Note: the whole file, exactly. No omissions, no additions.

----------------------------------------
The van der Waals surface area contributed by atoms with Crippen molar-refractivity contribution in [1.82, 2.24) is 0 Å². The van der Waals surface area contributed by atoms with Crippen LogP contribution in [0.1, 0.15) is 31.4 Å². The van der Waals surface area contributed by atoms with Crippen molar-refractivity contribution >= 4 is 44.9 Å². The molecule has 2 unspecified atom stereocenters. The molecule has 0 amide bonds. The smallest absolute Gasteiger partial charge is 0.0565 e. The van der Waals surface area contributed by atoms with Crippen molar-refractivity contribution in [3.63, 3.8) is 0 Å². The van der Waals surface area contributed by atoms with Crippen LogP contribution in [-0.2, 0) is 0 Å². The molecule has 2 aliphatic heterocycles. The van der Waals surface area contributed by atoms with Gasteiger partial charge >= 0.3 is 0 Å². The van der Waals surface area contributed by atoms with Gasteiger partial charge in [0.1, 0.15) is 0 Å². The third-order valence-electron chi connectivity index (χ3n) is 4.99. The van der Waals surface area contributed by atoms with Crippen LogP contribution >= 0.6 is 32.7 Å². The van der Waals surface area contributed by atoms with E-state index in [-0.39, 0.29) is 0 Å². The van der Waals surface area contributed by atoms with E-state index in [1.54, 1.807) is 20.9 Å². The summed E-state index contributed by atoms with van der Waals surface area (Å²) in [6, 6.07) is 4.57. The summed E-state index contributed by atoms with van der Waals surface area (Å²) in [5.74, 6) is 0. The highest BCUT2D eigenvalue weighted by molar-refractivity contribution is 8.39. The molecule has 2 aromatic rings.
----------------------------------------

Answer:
The van der Waals surface area contributed by atoms with Crippen molar-refractivity contribution in [1.82, 2.24) is 0 Å². The van der Waals surface area contributed by atoms with Crippen LogP contribution in [0.1, 0.15) is 31.4 Å². The van der Waals surface area contributed by atoms with Crippen molar-refractivity contribution >= 4 is 44.9 Å². The molecule has 2 unspecified atom stereocenters. The molecule has 0 amide bonds. The smallest absolute Gasteiger partial charge is 0.0565 e. The van der Waals surface area contributed by atoms with Crippen molar-refractivity contribution in [3.63, 3.8) is 0 Å². The van der Waals surface area contributed by atoms with Crippen LogP contribution in [-0.2, 0) is 0 Å². The molecule has 2 aliphatic heterocycles. The van der Waals surface area contributed by atoms with Gasteiger partial charge >= 0.3 is 0 Å². The van der Waals surface area contributed by atoms with Gasteiger partial charge in [0.1, 0.15) is 0 Å². The third-order valence-electron chi connectivity index (χ3n) is 4.99. The van der Waals surface area contributed by atoms with Crippen LogP contribution >= 0.6 is 32.7 Å². The van der Waals surface area contributed by atoms with E-state index in [-0.39, 0.29) is 0 Å². The van der Waals surface area contributed by atoms with E-state index in [1.54, 1.807) is 20.9 Å². The summed E-state index contributed by atoms with van der Waals surface area (Å²) in [6, 6.07) is 4.57. The summed E-state index contributed by atoms with van der Waals surface area (Å²) in [5.74, 6) is 0. The highest BCUT2D eigenvalue weighted by molar-refractivity contribution is 8.39. The molecule has 2 aromatic rings.